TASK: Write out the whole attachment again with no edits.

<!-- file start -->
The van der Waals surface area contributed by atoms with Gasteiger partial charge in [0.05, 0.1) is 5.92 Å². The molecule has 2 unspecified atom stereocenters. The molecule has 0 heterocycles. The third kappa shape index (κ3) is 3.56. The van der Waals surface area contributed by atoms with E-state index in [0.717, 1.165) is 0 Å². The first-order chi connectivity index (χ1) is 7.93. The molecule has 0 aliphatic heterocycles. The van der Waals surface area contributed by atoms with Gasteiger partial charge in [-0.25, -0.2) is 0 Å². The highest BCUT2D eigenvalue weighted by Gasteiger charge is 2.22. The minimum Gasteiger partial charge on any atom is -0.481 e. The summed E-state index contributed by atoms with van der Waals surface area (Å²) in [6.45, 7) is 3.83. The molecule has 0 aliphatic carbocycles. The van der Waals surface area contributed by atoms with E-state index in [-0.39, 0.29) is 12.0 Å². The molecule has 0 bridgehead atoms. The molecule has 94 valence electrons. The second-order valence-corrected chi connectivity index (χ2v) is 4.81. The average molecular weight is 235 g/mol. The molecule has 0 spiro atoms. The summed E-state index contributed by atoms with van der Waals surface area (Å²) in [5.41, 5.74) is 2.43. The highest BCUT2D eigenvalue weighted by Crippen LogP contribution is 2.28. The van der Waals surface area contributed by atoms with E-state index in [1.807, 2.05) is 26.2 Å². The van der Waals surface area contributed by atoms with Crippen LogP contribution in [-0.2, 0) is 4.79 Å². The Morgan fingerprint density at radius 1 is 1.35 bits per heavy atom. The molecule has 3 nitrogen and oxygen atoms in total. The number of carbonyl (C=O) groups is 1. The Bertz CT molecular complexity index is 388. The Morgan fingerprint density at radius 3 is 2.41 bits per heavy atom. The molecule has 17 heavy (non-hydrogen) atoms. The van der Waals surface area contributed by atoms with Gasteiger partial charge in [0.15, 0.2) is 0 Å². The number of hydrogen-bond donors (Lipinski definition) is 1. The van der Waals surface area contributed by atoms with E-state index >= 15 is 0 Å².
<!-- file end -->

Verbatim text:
The van der Waals surface area contributed by atoms with Gasteiger partial charge in [0.05, 0.1) is 5.92 Å². The molecule has 2 unspecified atom stereocenters. The molecule has 0 heterocycles. The third kappa shape index (κ3) is 3.56. The van der Waals surface area contributed by atoms with E-state index in [0.717, 1.165) is 0 Å². The first-order chi connectivity index (χ1) is 7.93. The molecule has 0 aliphatic heterocycles. The van der Waals surface area contributed by atoms with Gasteiger partial charge in [-0.25, -0.2) is 0 Å². The highest BCUT2D eigenvalue weighted by Gasteiger charge is 2.22. The minimum Gasteiger partial charge on any atom is -0.481 e. The summed E-state index contributed by atoms with van der Waals surface area (Å²) in [6.45, 7) is 3.83. The molecule has 0 aliphatic carbocycles. The van der Waals surface area contributed by atoms with E-state index in [-0.39, 0.29) is 12.0 Å². The molecule has 0 bridgehead atoms. The molecule has 94 valence electrons. The second-order valence-corrected chi connectivity index (χ2v) is 4.81. The average molecular weight is 235 g/mol. The molecule has 0 spiro atoms. The summed E-state index contributed by atoms with van der Waals surface area (Å²) in [5.41, 5.74) is 2.43. The highest BCUT2D eigenvalue weighted by Crippen LogP contribution is 2.28. The van der Waals surface area contributed by atoms with E-state index in [1.807, 2.05) is 26.2 Å². The van der Waals surface area contributed by atoms with Crippen LogP contribution in [-0.2, 0) is 4.79 Å². The Morgan fingerprint density at radius 1 is 1.35 bits per heavy atom. The molecule has 3 nitrogen and oxygen atoms in total. The number of carbonyl (C=O) groups is 1. The Bertz CT molecular complexity index is 388. The Morgan fingerprint density at radius 3 is 2.41 bits per heavy atom. The molecule has 17 heavy (non-hydrogen) atoms. The van der Waals surface area contributed by atoms with Gasteiger partial charge in [0.15, 0.2) is 0 Å². The number of hydrogen-bond donors (Lipinski definition) is 1. The van der Waals surface area contributed by atoms with E-state index >= 15 is 0 Å².